Mon10202014

News

Campaign finance reports show lots of loans, few outliers

Campaign finance reports show lots of loans, few outliers


Ellie Van Houtte/ Town Crier
Campaign yard signs are just one expenditure for candidates during election season.

Election finance filings are in, and Los Altos appears to be hosting a few financially lopsided races.

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Schools

Three Los Altos schools earn National Blue Ribbon designation

Three Los Altos schools earn National Blue Ribbon designation


Ellie Van Houtte/Town Crier
Bullis Charter School students wear their school spirit clothing to greet their mascot Oct. 3 in celebration of being named a National Blue Ribbon School.

Blach Intermediate, Egan Junior High and Bullis Charter schools ea...

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Community

Sports

Spartans run wild(cat) on Eagles

Spartans run wild(cat) on Eagles


Ellie Van Houtte/Town Crier
Mountain View High running back Austin Johnson goes for a big gain after evading Los Altos High defensive tackle Phil Alameda in Friday’s game. Johnson scored two touchdowns for the Spartans.

After unveiling its wildc...

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Comment

Logan, McClatchie, Peruri for LASD board: Editorial

This is a crucial time for the Los Altos School District. Its leadership faces the challenge of balancing enrollment growth versus maintaining the small, neighborhood schools that make it a very popular district to attend. The district must also adap...

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Special Sections

City's minimum-wage hike earns mixed reviews: Raise to $10.30 an hour meets with approval – and concern

City's minimum-wage hike earns mixed reviews: Raise to $10.30 an hour meets with approval – and concern


Ellie Van Houtte/Town Crier
Tandava Waldon, left, manager of East West Bookstore on Castro Street in Mountain View, works with a customer. Waldon said the recently approved minimum-wage hike will have little impact on his business. “It’s not such a...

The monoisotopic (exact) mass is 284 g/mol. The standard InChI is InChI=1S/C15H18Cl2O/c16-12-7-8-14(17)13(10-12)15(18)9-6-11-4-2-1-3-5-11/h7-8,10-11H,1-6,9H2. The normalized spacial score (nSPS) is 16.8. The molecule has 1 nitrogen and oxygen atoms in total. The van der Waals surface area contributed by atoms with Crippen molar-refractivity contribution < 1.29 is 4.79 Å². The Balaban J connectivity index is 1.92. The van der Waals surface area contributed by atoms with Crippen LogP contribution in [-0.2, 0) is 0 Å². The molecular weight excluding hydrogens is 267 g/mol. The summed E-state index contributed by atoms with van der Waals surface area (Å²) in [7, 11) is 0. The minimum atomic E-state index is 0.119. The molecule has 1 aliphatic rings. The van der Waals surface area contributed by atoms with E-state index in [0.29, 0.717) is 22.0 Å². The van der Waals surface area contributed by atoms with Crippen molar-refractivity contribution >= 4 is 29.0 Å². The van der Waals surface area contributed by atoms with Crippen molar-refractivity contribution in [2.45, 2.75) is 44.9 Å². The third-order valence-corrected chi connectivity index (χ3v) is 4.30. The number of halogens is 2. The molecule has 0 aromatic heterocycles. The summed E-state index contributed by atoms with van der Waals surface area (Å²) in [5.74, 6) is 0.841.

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Business

Delay Social Security? An easy way to decide

One of the most heatedly debated questions regarding Social Security is when to start.

You have the option of initiating benefits as early as age 62 or as late as age 70. The longer you wait, the larger the monthly payment you will receive over your...

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Books

Helping kids catch a few Zs: Local dental hygienist pens meditative bedtime book

Helping kids catch a few Zs: Local dental hygienist pens meditative bedtime book


Ellie Van Houtte/Town Crier
Mimi Sommers, who works at a Los Altos dentist’s office, recently wrote a children’s book.

A local dental hygienist recently published a book that aims to ease parents and children during a sometimes anxious e...

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People

SUZANNE MONICA DIMM SPECHT

SUZANNE MONICA DIMM SPECHT

Suzanne Monica Dimm Specht passed Tuesday, Sept. 9th at the age of 84. Sue was born on April 21, 1930 in Portland, Oregon. After graduating from the University of Oregon in with a degree in Music, Sue taught in a little town called Clatskanie, Oreg...

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Travel

Los Altos resident's visit to North Korea proves enlightening

Los Altos resident's visit to North Korea proves enlightening


Courtesy of Sally Brew
North Korea is home to many monuments honoring its “Dear Leaders,” left.

In August, I traveled for 11 days with MIR Corp. to North Korea, a fascinating country that is almost completely cut off from the rest of the world. ...

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Stepping Out

'Trovatore' takes the stage in Palo Alto

'Trovatore' takes the stage in Palo Alto


Courtesy of José Luis Moscovich
West Bay Opera’s production of “Il Trovatore” is slated to open Friday night in Palo Alto and run through Oct. 26.